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Caitlin Crittenden - Dog Trainer

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1133 Dog owners recommended

Hello, How you train him depends a lot on whether is simply excited and reactive, or aggressive/fearful or the new people and dogs? If he is aggressive toward others, I recommend hiring a professional trainer with access to other dogs and several trainers on staff - so pup can practice training around all the different trainers, as if they were strangers. At home, so work on calmness in general, I would practice commands that build his self-control. Out - which means leave the area: https://www.petful.com/behaviors/how-to-teach-a-dog-the-out-command/ Leave It method: https://wagwalking.com/training/train-a-shih-tzu-puppy-to-not-bite Quiet method: https://wagwalking.com/training/train-a-shih-tzu-puppy-to-not-bark Place command: https://www.youtube.com/watch?v=O75dyWITP1s Down-Stay: https://www.thelabradorsite.com/train-your-labrador-to-lie-down-and-stay/ Heel- Turns method: https://wagwalking.com/training/train-a-poodle-to-heel Come - Reel in method: https://wagwalking.com/training/train-a-whippet-to-recall Drop It ‚Äď Exchange method: https://wagwalking.com/training/drop-it Watch Me: https://www.youtube.com/watch?v=2zeZrOPzO-c Working method: https://wagwalking.com/training/train-a-doberman-to-listen-to-you Best of luck training, Caitlin Crittenden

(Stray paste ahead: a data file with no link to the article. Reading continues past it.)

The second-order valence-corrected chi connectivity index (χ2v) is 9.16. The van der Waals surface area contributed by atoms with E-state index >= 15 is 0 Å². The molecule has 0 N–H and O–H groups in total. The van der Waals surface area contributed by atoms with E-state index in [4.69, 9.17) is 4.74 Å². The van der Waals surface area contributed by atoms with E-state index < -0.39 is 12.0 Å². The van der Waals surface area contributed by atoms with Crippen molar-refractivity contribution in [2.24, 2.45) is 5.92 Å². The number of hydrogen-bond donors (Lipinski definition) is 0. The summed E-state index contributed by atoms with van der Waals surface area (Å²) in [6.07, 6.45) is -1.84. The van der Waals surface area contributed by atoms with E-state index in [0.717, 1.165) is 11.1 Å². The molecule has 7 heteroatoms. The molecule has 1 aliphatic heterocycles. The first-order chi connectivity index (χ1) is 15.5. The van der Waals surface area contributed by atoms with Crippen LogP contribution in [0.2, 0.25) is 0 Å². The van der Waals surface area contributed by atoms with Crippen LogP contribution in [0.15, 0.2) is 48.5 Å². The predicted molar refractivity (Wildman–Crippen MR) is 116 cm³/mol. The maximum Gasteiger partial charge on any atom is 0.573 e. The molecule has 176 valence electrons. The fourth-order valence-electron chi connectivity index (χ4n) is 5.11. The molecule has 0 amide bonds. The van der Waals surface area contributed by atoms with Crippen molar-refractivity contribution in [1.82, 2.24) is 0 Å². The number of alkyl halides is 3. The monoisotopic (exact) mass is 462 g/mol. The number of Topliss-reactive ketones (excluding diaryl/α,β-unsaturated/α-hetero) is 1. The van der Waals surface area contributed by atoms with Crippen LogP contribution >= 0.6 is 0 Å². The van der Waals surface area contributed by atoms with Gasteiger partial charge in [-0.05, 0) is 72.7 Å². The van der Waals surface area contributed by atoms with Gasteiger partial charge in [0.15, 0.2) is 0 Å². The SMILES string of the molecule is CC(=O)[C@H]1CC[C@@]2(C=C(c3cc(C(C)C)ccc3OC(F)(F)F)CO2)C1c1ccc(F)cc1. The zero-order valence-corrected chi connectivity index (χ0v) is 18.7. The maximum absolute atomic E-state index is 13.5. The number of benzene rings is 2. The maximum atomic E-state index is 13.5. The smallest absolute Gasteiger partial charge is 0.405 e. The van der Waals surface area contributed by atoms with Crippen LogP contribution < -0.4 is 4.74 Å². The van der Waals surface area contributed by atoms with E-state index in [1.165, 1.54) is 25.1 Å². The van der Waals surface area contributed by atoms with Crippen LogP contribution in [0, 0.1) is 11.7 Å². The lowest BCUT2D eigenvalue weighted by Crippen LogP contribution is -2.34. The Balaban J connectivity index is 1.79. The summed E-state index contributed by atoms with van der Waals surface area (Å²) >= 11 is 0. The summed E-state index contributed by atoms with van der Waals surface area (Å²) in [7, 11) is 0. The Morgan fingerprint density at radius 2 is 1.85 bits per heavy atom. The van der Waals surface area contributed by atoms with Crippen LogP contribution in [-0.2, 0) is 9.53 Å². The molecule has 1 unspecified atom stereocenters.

Aug. 18, 2022

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Blitz

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German Shepherd

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7 Years

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Question

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Blitz has a history of running the fence line where horses are and occasionally slipping through the fence and chasing horses. He has nipped my horses heels and gotten kicked once before, but that didn't effect his drive to chase. I am going to be getting a new horse I want the transition to go smoothly. How can I train him to not chase my horse?

Jan. 28, 2022

Blitz's Owner

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Caitlin Crittenden - Dog Trainer

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1133 Dog owners recommended

Hello Sarah, Check out James Penrith from TaketheLeadDogTraining. He has a Youtube channel. He works with dogs that chase and sometimes will kill livestock. Day 1. https://www.youtube.com/watch?v=lgNbWCK9lFc Day 2. https://www.youtube.com/watch?v=Kpf5Bn-MNko&t=14s Day 3. https://www.youtube.com/watch?v=xj3nMvvHhwQ Day 4. https://www.youtube.com/watch?v=VxrGQ-AZylY Best of luck training, Caitlin Crittenden

Jan. 31, 2022